And if you are bidding on competitors' names, and you're brave enough to share (I guess you can do so anonymously too), I'd love to hear your experiences in the comments. Did it work? Did you lose a friend? Get sued? Have a grievance filed against you?
Over the years, law firm prospects have sent us reports from just about all of our competitors. Unfortunately, even today, some law firm marketing agencies still mislead their clients via "reporting." One particularly egregious example comes in the form of ranking reports. Which prompted this LinkedIn post. To my surprise, I received a lot of […]
John Wanamaker supposedly said "Half the money I spend on advertising is wasted; the trouble is I don't know which half." In an an effort to figure out "what half is working," attribution was born. Coupled with a transition from traditional, offline ads to digital media, attribution became the holy grail for analyzing advertising spends. But […]
I recently asked ChatGPT, "What are some of the top personal injury law firms in Chicago?? Actually, first I ask "who are some of the top personal injury lawyers in Chicago?" ChatGPT couldn't handle that one, so I modified the prompt. ChatGPT listed five very well-known firms downtown. Can you guess the other four? That's […]
If you're like me, you have some degree of AI, ChatGBT, Bard, exhaustion. Now don't get me wrong, this is stuff is remarkable and is changing, well, a lot. But before you hook up the ChatGPT API to your WordPress API and crank out 10,000 pages, here are a few things to think about. Let's […]
If you know me, you know my opinions about links and SEO advice from Google. If you don't, here's the TL;DR: Meh, links! Meaning, all things being equal, links still remain a competitive difference maker for ranking. Take Google's SEO advice with several grains of salt. Google has no economic incentive to help your site […]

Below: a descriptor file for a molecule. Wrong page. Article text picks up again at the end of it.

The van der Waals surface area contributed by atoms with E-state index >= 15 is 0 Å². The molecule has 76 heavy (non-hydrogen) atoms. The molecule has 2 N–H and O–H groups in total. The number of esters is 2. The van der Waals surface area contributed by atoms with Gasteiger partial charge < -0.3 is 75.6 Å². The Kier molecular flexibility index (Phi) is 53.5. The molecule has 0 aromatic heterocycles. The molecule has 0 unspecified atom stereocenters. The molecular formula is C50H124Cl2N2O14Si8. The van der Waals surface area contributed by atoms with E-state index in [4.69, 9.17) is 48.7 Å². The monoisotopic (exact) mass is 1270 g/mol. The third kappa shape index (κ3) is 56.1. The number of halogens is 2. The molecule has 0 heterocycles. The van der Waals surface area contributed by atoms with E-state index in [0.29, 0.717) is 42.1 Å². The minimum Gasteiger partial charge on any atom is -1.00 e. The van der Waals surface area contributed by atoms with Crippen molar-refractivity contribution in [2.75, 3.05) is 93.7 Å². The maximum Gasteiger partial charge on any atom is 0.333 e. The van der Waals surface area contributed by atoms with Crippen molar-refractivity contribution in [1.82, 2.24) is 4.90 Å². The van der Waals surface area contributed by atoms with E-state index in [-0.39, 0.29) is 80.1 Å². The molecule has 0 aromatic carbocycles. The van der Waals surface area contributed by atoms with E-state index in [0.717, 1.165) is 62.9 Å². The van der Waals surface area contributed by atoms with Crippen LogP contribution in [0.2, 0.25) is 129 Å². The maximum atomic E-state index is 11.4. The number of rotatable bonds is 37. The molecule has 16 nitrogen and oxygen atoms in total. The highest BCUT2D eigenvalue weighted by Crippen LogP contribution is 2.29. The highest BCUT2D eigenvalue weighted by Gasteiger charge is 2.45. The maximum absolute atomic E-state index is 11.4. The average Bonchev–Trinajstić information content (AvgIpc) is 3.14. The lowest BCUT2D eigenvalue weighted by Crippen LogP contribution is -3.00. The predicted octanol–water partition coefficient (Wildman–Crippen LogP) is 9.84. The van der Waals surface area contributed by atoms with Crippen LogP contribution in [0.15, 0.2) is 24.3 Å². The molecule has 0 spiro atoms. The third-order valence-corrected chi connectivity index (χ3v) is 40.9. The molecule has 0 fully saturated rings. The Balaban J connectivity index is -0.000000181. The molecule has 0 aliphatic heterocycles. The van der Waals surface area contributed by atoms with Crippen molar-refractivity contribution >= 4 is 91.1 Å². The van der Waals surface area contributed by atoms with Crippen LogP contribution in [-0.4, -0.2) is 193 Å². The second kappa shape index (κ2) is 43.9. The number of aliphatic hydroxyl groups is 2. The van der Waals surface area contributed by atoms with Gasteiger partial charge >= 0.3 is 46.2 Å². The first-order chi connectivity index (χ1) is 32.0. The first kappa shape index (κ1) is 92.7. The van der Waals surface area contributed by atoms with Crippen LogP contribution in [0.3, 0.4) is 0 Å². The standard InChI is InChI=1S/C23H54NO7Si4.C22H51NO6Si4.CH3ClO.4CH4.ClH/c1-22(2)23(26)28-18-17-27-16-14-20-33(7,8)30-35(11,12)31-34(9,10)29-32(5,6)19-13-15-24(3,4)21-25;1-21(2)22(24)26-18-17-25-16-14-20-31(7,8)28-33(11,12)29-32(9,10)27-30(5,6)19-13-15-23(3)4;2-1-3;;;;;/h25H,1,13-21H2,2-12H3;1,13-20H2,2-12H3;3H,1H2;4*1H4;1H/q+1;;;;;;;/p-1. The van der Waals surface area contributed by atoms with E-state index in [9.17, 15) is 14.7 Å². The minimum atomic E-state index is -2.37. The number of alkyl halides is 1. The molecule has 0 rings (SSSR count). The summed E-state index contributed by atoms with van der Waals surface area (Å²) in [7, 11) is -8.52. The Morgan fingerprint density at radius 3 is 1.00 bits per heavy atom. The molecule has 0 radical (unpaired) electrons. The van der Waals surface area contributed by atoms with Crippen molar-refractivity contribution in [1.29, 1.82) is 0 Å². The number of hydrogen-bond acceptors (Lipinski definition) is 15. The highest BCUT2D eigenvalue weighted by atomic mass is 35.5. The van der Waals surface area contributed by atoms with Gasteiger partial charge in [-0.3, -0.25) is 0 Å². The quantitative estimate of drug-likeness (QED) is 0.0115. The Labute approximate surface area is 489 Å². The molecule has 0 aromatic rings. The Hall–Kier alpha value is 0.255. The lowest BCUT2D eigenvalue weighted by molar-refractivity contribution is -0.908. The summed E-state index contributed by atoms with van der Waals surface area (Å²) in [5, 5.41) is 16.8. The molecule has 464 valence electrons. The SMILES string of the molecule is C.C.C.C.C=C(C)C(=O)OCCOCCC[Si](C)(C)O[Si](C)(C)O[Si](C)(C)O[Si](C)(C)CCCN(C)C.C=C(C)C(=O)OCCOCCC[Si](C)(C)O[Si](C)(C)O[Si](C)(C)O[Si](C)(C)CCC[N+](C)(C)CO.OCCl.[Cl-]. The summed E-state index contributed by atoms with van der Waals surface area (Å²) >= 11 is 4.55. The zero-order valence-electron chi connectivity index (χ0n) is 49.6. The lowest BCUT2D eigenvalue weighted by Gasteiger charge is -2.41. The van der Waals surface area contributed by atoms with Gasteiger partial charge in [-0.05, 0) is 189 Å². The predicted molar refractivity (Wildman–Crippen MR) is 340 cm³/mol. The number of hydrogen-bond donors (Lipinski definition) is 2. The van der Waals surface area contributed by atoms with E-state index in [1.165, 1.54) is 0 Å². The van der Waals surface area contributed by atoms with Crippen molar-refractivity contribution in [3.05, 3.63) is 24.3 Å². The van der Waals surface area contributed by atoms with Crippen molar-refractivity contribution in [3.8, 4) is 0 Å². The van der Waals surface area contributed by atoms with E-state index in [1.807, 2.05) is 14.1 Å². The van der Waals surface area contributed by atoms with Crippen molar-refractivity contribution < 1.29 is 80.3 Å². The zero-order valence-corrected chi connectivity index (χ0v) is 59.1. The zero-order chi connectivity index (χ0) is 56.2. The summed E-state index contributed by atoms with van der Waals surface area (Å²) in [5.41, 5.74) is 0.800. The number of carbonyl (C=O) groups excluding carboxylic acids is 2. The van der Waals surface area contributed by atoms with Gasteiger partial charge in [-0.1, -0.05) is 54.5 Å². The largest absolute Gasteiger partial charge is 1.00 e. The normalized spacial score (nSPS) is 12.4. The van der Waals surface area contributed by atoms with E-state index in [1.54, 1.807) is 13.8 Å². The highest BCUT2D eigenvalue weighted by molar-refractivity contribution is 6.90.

The best marketing advice I can give you is to be authentic. Of course, you don't find that very helpful in terms of meeting your growth goals. So, you might decide to game the system. As I'm writing this, one of the more popular ways to gain the system is to pay for engagement. This […]
The following post was written by ChatGPT. ChatGPT, developed by OpenAI, is a state-of-the-art language model that can generate human-like text based on a given prompt or context. This technology has the potential to revolutionize the way that businesses, including law firms, market themselves to potential clients. One way that a law firm could use […]
How long does SEO take? When can I expect to see results? What results should I expect to see? These are all reasonable questions that we field from lawyers every day. And, like many legal answers, the answer is: It depends. Yes, I know that's not the answer you wanted. But it's the most honest […]
And how much time should they spend doing it? I recently had the privilege of chatting with Tyson, Jim, and Conrad for an upcoming episode of The Maximum Lawyer Podcast. If you're not familiar with The Maximum Lawyer community, you should definitely check it out. Jim asked a really great question about who should do […]